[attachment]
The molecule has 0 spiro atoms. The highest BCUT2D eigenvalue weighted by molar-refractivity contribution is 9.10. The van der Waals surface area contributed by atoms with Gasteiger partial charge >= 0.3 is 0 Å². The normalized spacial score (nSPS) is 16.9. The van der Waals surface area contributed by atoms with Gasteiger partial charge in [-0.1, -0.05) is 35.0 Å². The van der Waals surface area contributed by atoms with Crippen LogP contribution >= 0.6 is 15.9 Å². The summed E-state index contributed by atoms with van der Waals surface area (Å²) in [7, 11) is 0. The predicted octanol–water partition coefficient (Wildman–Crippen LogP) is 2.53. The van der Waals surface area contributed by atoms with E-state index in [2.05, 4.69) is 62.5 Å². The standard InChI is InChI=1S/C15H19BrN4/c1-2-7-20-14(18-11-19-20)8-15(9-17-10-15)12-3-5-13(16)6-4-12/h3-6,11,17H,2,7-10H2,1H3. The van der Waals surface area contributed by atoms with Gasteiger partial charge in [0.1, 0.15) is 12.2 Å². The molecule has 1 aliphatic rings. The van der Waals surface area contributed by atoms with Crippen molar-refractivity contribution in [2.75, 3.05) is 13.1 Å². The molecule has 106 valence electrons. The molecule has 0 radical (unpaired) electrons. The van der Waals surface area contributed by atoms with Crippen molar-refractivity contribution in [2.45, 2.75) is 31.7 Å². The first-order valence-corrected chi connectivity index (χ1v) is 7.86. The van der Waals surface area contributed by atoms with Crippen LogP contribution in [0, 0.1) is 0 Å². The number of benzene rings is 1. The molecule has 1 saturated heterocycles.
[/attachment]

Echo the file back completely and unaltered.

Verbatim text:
The molecule has 0 spiro atoms. The highest BCUT2D eigenvalue weighted by molar-refractivity contribution is 9.10. The van der Waals surface area contributed by atoms with Gasteiger partial charge >= 0.3 is 0 Å². The normalized spacial score (nSPS) is 16.9. The van der Waals surface area contributed by atoms with Gasteiger partial charge in [-0.1, -0.05) is 35.0 Å². The van der Waals surface area contributed by atoms with Crippen LogP contribution >= 0.6 is 15.9 Å². The summed E-state index contributed by atoms with van der Waals surface area (Å²) in [7, 11) is 0. The predicted octanol–water partition coefficient (Wildman–Crippen LogP) is 2.53. The van der Waals surface area contributed by atoms with E-state index in [2.05, 4.69) is 62.5 Å². The standard InChI is InChI=1S/C15H19BrN4/c1-2-7-20-14(18-11-19-20)8-15(9-17-10-15)12-3-5-13(16)6-4-12/h3-6,11,17H,2,7-10H2,1H3. The van der Waals surface area contributed by atoms with Gasteiger partial charge in [0.1, 0.15) is 12.2 Å². The molecule has 1 aliphatic rings. The van der Waals surface area contributed by atoms with Crippen molar-refractivity contribution in [2.75, 3.05) is 13.1 Å². The molecule has 106 valence electrons. The molecule has 0 radical (unpaired) electrons. The van der Waals surface area contributed by atoms with Crippen molar-refractivity contribution in [2.45, 2.75) is 31.7 Å². The first-order valence-corrected chi connectivity index (χ1v) is 7.86. The van der Waals surface area contributed by atoms with Crippen LogP contribution in [0, 0.1) is 0 Å². The number of benzene rings is 1. The molecule has 1 saturated heterocycles.